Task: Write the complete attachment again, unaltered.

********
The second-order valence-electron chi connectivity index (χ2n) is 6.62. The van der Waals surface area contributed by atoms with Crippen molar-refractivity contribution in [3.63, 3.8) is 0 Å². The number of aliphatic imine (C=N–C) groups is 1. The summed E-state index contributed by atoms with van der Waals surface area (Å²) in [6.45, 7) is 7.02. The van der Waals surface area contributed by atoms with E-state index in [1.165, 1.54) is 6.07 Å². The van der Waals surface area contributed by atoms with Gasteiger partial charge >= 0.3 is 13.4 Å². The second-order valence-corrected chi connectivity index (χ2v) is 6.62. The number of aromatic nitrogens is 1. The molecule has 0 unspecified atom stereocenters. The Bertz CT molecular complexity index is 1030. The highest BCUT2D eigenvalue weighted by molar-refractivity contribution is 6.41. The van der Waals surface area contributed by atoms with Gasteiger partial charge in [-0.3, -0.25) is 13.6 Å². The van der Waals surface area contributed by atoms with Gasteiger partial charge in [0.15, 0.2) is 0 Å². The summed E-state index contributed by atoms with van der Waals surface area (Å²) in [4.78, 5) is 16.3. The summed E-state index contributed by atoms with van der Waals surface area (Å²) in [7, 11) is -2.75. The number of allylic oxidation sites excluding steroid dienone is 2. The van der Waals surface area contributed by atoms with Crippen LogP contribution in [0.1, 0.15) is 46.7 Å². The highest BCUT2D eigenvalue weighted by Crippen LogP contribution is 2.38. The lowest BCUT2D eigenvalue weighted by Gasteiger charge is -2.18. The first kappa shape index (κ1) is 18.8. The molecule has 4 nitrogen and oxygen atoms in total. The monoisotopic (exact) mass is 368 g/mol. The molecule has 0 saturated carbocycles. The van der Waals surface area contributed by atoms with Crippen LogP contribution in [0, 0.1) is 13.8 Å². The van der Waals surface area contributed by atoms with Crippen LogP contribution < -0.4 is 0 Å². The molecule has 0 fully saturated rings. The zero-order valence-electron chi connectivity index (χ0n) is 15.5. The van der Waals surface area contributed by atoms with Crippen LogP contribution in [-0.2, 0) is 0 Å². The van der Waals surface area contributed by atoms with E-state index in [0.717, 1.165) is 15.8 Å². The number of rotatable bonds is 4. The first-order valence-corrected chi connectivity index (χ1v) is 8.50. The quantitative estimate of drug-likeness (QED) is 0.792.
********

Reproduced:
The second-order valence-electron chi connectivity index (χ2n) is 6.62. The van der Waals surface area contributed by atoms with Crippen molar-refractivity contribution in [3.63, 3.8) is 0 Å². The number of aliphatic imine (C=N–C) groups is 1. The summed E-state index contributed by atoms with van der Waals surface area (Å²) in [6.45, 7) is 7.02. The van der Waals surface area contributed by atoms with E-state index in [1.165, 1.54) is 6.07 Å². The van der Waals surface area contributed by atoms with Gasteiger partial charge >= 0.3 is 13.4 Å². The second-order valence-corrected chi connectivity index (χ2v) is 6.62. The number of aromatic nitrogens is 1. The molecule has 0 unspecified atom stereocenters. The Bertz CT molecular complexity index is 1030. The highest BCUT2D eigenvalue weighted by molar-refractivity contribution is 6.41. The van der Waals surface area contributed by atoms with Gasteiger partial charge in [-0.3, -0.25) is 13.6 Å². The van der Waals surface area contributed by atoms with Gasteiger partial charge in [0.15, 0.2) is 0 Å². The summed E-state index contributed by atoms with van der Waals surface area (Å²) in [4.78, 5) is 16.3. The summed E-state index contributed by atoms with van der Waals surface area (Å²) in [7, 11) is -2.75. The number of allylic oxidation sites excluding steroid dienone is 2. The van der Waals surface area contributed by atoms with Crippen LogP contribution in [0.1, 0.15) is 46.7 Å². The highest BCUT2D eigenvalue weighted by Crippen LogP contribution is 2.38. The lowest BCUT2D eigenvalue weighted by Gasteiger charge is -2.18. The first kappa shape index (κ1) is 18.8. The molecule has 4 nitrogen and oxygen atoms in total. The monoisotopic (exact) mass is 368 g/mol. The molecule has 0 saturated carbocycles. The van der Waals surface area contributed by atoms with Crippen LogP contribution in [0, 0.1) is 13.8 Å². The van der Waals surface area contributed by atoms with Crippen LogP contribution < -0.4 is 0 Å². The molecule has 0 fully saturated rings. The zero-order valence-electron chi connectivity index (χ0n) is 15.5. The van der Waals surface area contributed by atoms with Crippen LogP contribution in [-0.2, 0) is 0 Å². The van der Waals surface area contributed by atoms with E-state index in [0.717, 1.165) is 15.8 Å². The number of rotatable bonds is 4. The first-order valence-corrected chi connectivity index (χ1v) is 8.50. The quantitative estimate of drug-likeness (QED) is 0.792.